In summary, the client had a strategic approach to risk. This was supplemented by an up to date project design risk register and client’s risk register, both of which were developed and maintained from the concept design stage. As a result of this approach the client was able to effectively evaluate the bidders’ submissions against their criteria and assessed the bidders risk management capabilities. See table below for criteria.

Table 1: Risk assessment criteria during first phase

Criteria Description Max score
1 Project risk management plan and risk presentation 5
2 Project risk register 5
3 Risk and opportunity quantitative assessment 5
Total points 15

For each criterion mentioned in Table 1, a maximum score of five points was possible. To mark this the client’s team assessing the risks mapped the potential risk events against project milestones, work breakdown structure and identified activities. This approach helped the assessment team understand the extent to which the tenderer has:

  • Covered real prospective project risks
  • Planned sound mitigation actions
  • Proposed credible risk matrix in compliance with the project scope of work.

Table 2: Scoring approach

Description Grade
Exceeding expectation 5
Meeting expectation 4 - 3
Below expectation 2 - 1
Not acceptable 0

Project risk management plan and risk presentation

A strategic approach to risk is necessary from the outset. A client’s risk management representative evaluated the bidders at tender stage on the basis of their capability.

Project risk register

The client’s risk management representative assessed the submitted project risk register on the grounds of the bidder’s capability to mitigate all relevant risks, such as, but not limited to:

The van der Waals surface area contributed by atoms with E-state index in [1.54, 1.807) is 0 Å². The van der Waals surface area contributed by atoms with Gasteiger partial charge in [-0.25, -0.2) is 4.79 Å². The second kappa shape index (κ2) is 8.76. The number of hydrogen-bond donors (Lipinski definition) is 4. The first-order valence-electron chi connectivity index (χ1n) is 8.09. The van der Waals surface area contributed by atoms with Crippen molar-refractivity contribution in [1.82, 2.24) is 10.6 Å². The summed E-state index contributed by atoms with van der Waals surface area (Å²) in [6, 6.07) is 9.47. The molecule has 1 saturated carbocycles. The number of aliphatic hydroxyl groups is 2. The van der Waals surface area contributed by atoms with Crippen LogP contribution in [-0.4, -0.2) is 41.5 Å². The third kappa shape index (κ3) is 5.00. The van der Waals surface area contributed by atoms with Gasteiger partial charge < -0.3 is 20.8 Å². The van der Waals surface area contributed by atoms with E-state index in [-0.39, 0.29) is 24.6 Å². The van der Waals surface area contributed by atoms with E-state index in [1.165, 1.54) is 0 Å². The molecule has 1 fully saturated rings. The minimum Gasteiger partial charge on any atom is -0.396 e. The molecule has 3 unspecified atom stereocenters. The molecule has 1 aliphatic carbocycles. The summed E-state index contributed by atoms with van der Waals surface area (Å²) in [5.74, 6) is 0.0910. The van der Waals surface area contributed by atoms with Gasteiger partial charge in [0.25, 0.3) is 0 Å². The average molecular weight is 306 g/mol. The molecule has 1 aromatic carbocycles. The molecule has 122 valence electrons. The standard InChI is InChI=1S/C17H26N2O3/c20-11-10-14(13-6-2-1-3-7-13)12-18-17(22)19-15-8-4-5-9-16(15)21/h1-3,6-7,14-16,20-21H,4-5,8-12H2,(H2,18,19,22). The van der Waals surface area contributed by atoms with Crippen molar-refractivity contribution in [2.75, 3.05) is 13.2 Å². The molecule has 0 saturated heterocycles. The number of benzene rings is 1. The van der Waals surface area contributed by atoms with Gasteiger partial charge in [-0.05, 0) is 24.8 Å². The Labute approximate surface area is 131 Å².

• Construction
  • Contract
  • Engineering
  • External
  • Approvals
  • Logistics
  • Interface
  • Management
  • Testing and commissioning, close-out.

This helped link the risks to the project milestones. It also helped understand the effectiveness of the risk mitigation actions. Finally, the client assessed the feasibility of the proposed risk matrix in the context of the project.

Risk and opportunity quantitative assessment

The client’s risk management representative assessed the extent of the bidder’s ability to quantify the anticipated time and cost of the potential risks and opportunities encountered throughout the project lifecycle. They also evaluated how those risks reflected on the bidders’ proposal, i.e. the impact they had on the cost and on the programme.

Contract risk management: negotiating the contract with the selected bidder

The client’s risk management team incorporated “risk management requirements” into the contract as sub-clauses of the “project control requirements”. Some of the client’s risk management requirements were as follows: 

  • The contractor shall prepare and submit for approval within x weeks from the effective date a clear risk management plan, shall comply with client’s risk management policy and ISO 31000 “risk management – principles and guidelines showing ……………,
  • The contractor shall prepare and submit along with their monthly report a completed and updated risk register completed in accordance with the risk register template attached in annexure x.
  • Notwithstanding the above, a deduction of [local currency] XXX/- shall be made per day from the contractor's monthly payments for each day of delay in submitting the risk management plan for any reason for more than x (x) working days.
  • The contractor shall participate in monthly risk management meetings held in accordance with the contract specification.
  • The risk management meetings will cover the parties obligations under the contract and allocation of risk mitigation measures and actions to be taken by each party within a specified time frame, to mitigate the consequences and/or the probability of such risks.

Did it work?